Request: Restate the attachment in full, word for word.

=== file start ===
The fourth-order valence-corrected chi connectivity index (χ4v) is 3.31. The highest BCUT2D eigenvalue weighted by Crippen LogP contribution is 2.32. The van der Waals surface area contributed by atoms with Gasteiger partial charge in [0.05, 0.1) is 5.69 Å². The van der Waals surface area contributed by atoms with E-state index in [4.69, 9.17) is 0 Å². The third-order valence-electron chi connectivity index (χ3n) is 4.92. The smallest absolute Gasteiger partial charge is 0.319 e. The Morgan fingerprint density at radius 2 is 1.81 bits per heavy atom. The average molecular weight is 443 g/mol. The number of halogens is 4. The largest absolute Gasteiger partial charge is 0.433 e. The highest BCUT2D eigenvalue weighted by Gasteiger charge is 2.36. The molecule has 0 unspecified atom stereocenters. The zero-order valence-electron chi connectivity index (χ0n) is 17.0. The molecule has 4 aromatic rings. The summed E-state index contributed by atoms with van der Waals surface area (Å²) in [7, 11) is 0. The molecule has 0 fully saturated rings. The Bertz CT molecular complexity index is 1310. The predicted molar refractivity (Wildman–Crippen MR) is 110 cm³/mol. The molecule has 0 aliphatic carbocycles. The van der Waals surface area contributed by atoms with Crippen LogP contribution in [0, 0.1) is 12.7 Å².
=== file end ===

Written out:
The fourth-order valence-corrected chi connectivity index (χ4v) is 3.31. The highest BCUT2D eigenvalue weighted by Crippen LogP contribution is 2.32. The van der Waals surface area contributed by atoms with Gasteiger partial charge in [0.05, 0.1) is 5.69 Å². The van der Waals surface area contributed by atoms with E-state index in [4.69, 9.17) is 0 Å². The third-order valence-electron chi connectivity index (χ3n) is 4.92. The smallest absolute Gasteiger partial charge is 0.319 e. The Morgan fingerprint density at radius 2 is 1.81 bits per heavy atom. The average molecular weight is 443 g/mol. The number of halogens is 4. The largest absolute Gasteiger partial charge is 0.433 e. The highest BCUT2D eigenvalue weighted by Gasteiger charge is 2.36. The molecule has 0 unspecified atom stereocenters. The zero-order valence-electron chi connectivity index (χ0n) is 17.0. The molecule has 4 aromatic rings. The summed E-state index contributed by atoms with van der Waals surface area (Å²) in [7, 11) is 0. The molecule has 0 fully saturated rings. The Bertz CT molecular complexity index is 1310. The predicted molar refractivity (Wildman–Crippen MR) is 110 cm³/mol. The molecule has 0 aliphatic carbocycles. The van der Waals surface area contributed by atoms with Crippen LogP contribution in [0, 0.1) is 12.7 Å².